Bill Lowery

Bill Lowery was born 1924 and raised in the small rural community of Saltville, Virginia, where he and his brothers played and sang mountain music. He received Army Infantry Basic Training at Fort McClellan, Alabama. He served with the 34th Infantry Division, 133rd Regiment, Company “B” as a rifleman for twelve months during the Italian Campaign of WWII. He was a veteran of the battle of Anzio Beachhead where he pulled two continuous months on the front lines. His unit was dug in defensive positions on the far right aspect of the beachhead line along the elevated bank of the Mussolini Canal in an area dubbed coffin corner. Lowery fought at Anzio during what is commonly referred to as the stalemate period. He was a veteran of many tough close-range firefights, combat patrols and raids into the dead country of no-man’s land. During one such incident, he won the Bronze Star award.

On 20 May, Bill was involved in an attack by his battalion against German strong points beyond the Mussolini Canal. The following excerpt is taken from the 133rd Regiment Narrative History.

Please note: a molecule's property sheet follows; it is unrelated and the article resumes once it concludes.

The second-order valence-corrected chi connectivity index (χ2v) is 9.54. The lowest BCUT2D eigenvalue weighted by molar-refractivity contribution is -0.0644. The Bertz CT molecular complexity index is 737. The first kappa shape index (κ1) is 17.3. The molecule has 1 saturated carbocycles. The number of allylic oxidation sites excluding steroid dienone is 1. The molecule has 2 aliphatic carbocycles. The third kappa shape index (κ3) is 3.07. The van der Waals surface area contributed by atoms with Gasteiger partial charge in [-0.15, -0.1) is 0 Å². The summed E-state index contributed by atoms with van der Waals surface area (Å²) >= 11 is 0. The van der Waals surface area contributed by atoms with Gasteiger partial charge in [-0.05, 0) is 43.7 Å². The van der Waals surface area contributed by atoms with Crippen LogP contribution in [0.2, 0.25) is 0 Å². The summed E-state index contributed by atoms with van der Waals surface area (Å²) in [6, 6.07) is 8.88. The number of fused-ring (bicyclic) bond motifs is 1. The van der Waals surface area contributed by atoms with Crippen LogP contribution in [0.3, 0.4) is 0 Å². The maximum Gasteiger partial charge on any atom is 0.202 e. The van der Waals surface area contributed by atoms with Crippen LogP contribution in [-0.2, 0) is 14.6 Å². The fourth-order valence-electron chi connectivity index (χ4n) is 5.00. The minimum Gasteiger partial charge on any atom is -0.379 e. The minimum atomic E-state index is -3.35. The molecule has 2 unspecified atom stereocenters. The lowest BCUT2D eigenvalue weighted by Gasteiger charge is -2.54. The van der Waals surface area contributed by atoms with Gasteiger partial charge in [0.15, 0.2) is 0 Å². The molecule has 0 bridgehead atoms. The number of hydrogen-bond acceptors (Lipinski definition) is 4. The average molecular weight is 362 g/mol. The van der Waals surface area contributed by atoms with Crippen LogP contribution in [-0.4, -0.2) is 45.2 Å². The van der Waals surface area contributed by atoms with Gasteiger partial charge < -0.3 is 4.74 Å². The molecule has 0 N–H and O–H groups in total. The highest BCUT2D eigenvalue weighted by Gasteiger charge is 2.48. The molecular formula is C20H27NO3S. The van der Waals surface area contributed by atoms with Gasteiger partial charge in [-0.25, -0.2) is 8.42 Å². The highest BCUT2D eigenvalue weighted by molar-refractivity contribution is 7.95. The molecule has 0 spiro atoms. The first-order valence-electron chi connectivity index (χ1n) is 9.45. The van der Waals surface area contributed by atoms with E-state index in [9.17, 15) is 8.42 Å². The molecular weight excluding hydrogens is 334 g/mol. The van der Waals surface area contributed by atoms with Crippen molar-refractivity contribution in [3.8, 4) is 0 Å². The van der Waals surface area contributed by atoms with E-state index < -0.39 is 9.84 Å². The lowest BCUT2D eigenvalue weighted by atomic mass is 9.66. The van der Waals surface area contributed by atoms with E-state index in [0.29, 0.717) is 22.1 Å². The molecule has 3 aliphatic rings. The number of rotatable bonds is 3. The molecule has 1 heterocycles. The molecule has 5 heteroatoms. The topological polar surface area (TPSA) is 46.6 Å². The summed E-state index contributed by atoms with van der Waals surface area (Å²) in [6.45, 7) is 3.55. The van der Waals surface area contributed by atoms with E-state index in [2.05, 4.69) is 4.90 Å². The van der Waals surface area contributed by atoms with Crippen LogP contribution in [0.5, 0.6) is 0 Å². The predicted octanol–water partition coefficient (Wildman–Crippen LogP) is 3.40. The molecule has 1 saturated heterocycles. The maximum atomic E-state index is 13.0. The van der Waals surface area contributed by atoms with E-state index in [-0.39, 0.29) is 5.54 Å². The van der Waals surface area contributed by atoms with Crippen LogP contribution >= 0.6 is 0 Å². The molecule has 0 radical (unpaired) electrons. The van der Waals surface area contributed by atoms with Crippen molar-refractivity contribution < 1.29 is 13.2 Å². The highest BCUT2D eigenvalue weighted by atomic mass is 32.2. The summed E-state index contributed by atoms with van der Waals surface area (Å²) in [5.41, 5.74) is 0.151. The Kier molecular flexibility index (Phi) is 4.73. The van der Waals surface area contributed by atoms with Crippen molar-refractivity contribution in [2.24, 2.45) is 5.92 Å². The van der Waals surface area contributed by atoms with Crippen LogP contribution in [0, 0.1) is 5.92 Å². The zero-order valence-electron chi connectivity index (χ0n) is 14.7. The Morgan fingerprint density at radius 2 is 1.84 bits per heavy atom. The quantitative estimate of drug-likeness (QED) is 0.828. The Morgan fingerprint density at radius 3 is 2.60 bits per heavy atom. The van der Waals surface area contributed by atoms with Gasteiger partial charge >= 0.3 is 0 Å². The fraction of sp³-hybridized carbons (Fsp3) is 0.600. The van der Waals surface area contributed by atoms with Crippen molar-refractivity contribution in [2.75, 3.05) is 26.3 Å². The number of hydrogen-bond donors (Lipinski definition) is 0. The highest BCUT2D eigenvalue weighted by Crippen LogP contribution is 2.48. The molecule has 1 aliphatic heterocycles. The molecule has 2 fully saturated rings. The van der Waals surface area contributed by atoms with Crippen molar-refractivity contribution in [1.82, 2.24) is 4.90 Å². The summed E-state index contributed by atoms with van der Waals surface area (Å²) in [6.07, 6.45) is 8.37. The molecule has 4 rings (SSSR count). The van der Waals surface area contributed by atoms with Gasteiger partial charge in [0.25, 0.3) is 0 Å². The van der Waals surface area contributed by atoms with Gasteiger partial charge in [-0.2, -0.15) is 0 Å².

The First Battalion launched an attack on enemy strong points in the vicinity of (049266) and (253263) across the Mussolini Canal on May 20th. 46 PWs were taken. A strong enemy counter-attack was repulsed with "B" Company being forced to withdraw to their original positions. Company "A" held their objective. After a heavy fire fight the enemy was repulsed with losses leaving "A" Company in control of the junction of the Cisterna River and Canal. Companies "B" & "C" 100th Infantry Battalion relieved Companies "B" & "C" First Battalion and a platoon of Company "I" relieved a platoon of Company "A" 100th Battalion on May 21st.

Lowery was wounded by a mortar shell as his company was taking heavy fire while attempting to beat back the German counter-attack. The terrible battle of Anzio was over for him. He would not fight again until autumn when he rejoined his unit during the campaign against the formidable Gothic Line in the Northern Apennines. During his life, he spoke of how very lucky he had been during the war.

Lowery passed away in 2005 near age 81. He is buried at Elizabeth Cemetery in Saltville, Virginia.